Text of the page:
Heather Vescent: Drabiv/Bogden: graph analysis: do not agree it is cheap. it depends on the network. From my practice/experiments: 200-300 friends, only 5-7 added new fake identities to their friends. So real people on FB from my experience do not add unfamiliar people to their friends.
Heather Vescent: ... Another point: current friending, the edges is not clear. What does it mean to be a friend or connection in Linked In.
Heather Vescent: ... If you know and vouch for this person IRL, and it is not true, you will have a reputation cost. And people will be more strict with creating these edges.
Heather Vescent: There is noise on the line...
Heather Vescent: Brian Ford: those are good points. Don't discount the possibility of creating an adequate trust network.
Heather Vescent: ... Getting the required security tends to work against the usability.
Heather Vescent: ... Solving the security with usability is hard.
Kim Hamilton Duffy: I think enough people do that other people end up getting pulled in
Heather Vescent: ... You are right that not everyone does promiscuously friend, but many do. There don't need to be that many people who do it. As long as there are a few, a sybil attacker can get a lot of edges that way.
Christopher Allen: I presume these Proofs of Personhood are solely in a context, you'd use a different DID for Empire vs Rebel
Christopher Allen: I suspest that is no "universal" Proof of Personhood
Heather Vescent: Brian Ford: This is a periodic process. Each of the pseudonym tokens has a limited lifetime. Usable for a certain period.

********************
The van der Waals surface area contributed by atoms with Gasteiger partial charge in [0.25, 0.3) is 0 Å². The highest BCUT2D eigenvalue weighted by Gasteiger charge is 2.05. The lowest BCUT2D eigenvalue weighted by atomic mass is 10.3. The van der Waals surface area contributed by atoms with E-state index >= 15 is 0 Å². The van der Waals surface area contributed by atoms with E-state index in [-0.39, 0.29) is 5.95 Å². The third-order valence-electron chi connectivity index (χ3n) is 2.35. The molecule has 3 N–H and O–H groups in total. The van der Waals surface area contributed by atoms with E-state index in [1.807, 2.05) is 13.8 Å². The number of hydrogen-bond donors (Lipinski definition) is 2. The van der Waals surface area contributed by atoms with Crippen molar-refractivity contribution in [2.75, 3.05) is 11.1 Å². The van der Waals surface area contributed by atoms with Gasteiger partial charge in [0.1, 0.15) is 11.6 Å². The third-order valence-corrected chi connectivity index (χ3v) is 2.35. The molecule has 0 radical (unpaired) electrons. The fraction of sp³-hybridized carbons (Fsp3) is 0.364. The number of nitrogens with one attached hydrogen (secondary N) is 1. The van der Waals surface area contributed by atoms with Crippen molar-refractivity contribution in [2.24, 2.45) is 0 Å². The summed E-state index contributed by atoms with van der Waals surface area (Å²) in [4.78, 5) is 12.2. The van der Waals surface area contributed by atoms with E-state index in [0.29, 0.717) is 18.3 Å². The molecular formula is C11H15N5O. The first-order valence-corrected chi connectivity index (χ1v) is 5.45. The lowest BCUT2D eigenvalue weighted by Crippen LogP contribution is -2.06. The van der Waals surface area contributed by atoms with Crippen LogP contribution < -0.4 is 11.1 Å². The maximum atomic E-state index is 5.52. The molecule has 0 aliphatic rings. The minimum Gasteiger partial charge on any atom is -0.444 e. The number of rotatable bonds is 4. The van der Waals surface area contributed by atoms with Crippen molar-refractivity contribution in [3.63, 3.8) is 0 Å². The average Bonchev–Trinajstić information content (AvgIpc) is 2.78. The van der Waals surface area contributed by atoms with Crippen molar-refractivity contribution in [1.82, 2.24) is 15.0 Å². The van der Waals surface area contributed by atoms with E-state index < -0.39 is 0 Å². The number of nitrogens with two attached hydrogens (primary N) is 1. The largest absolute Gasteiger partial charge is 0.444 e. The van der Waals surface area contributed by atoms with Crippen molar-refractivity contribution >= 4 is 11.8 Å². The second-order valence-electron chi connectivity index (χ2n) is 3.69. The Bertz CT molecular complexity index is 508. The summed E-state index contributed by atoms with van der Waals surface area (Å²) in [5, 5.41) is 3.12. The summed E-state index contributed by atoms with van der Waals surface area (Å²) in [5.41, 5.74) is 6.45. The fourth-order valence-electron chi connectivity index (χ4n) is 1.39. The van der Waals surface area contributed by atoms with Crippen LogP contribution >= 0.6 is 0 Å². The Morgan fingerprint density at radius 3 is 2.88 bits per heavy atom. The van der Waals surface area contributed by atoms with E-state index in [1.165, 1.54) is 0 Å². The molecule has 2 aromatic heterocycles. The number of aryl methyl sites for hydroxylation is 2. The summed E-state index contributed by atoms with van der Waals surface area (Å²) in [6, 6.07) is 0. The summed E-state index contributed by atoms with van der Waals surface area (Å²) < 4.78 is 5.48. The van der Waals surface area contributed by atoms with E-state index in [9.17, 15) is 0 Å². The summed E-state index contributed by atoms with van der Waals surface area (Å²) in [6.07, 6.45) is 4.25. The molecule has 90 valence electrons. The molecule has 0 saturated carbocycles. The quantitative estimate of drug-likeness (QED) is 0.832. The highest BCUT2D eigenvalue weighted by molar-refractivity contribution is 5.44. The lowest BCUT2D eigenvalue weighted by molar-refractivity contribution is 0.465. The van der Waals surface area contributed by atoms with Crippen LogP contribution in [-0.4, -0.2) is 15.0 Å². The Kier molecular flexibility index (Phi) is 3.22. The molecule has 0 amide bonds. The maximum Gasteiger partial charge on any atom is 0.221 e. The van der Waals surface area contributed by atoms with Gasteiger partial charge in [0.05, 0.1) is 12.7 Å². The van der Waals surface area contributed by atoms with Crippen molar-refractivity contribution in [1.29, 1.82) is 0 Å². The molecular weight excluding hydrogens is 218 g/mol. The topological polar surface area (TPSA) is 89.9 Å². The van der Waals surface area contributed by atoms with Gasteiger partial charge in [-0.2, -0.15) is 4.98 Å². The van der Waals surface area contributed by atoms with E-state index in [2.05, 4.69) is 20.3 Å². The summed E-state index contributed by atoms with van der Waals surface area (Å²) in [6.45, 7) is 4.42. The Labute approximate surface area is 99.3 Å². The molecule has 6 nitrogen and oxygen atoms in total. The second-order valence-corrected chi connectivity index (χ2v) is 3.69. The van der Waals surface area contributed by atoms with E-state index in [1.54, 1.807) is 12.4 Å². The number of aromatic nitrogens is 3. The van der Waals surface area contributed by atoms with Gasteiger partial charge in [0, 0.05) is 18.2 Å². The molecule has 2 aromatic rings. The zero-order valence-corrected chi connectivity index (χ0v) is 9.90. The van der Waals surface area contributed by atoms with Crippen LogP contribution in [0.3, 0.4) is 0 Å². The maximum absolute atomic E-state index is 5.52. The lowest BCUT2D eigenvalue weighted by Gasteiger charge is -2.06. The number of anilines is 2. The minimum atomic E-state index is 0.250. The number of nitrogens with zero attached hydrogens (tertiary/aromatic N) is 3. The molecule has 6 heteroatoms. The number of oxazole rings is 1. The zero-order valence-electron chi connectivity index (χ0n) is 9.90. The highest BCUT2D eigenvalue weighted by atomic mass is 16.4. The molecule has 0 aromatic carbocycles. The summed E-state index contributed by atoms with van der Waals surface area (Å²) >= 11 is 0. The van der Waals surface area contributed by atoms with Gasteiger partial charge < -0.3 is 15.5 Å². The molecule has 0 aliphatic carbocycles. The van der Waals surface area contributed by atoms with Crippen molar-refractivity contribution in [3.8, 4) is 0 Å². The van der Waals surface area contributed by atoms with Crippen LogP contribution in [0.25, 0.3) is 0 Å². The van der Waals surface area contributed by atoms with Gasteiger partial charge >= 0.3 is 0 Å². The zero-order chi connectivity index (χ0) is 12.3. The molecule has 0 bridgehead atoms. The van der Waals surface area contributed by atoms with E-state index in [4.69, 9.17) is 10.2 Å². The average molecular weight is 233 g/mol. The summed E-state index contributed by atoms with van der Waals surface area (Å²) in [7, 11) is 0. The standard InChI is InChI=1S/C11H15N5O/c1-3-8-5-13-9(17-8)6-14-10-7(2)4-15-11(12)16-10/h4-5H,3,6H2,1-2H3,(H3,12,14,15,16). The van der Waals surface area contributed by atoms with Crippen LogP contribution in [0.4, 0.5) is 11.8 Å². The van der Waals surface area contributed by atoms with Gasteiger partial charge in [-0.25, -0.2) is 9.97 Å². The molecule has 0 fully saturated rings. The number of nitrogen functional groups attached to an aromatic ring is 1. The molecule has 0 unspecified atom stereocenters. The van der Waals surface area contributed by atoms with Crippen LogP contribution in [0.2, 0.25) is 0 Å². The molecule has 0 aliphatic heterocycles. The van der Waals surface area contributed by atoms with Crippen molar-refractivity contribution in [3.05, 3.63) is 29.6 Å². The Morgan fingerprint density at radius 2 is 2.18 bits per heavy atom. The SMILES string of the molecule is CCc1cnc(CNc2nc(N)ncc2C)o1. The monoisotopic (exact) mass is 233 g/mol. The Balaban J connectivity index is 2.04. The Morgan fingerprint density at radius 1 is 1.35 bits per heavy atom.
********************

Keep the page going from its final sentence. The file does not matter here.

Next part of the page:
Heather Vescent: ... Doesn't have any information that could tie you to past public keys or instances.
Heather Vescent: ... You might choose to correlate them, but the generation of them, doesn't inherently create linkable information over time.
Bohdan Andriyiv: Small percentage of people (imo <1%) that would friend "promiscuously" especially even in prohibitive environment - will be easylly uncovered/seen
Christopher Allen: Is it unlikely there is a universal proof of personhood [scribe assist by Heather Vescent]
Heather Vescent: Brian Ford: you always want a context. You want the use (of the token) to be in a certain context.
Heather Vescent: ... This is a self sovereignty aspect.
Christopher Allen: Closing queue
Heather Vescent: ... Allow you to start over and to link (or not) to your own history.
Moses Ma: Bye folks
Heather Vescent: Ken: group formation: DID you have a single group participating at a single time. How to do this for different groups.
Linus Gasser: Slide 32 [scribe assist by Heather Vescent]
Bryan Ford: Some of our other earlier work related to unlinkable forums supporting anonymous reputation:
Heather Vescent: Brian Ford: this is one solution we are looking at.
Ted Thibodeau: "Anonymous" branding is fraught with so much peril... human error is the only thing guaranteed to come up over time.
Christopher Allen: Thank you. [scribe assist by Heather Vescent]
Joe Andrieu: Cheers, all.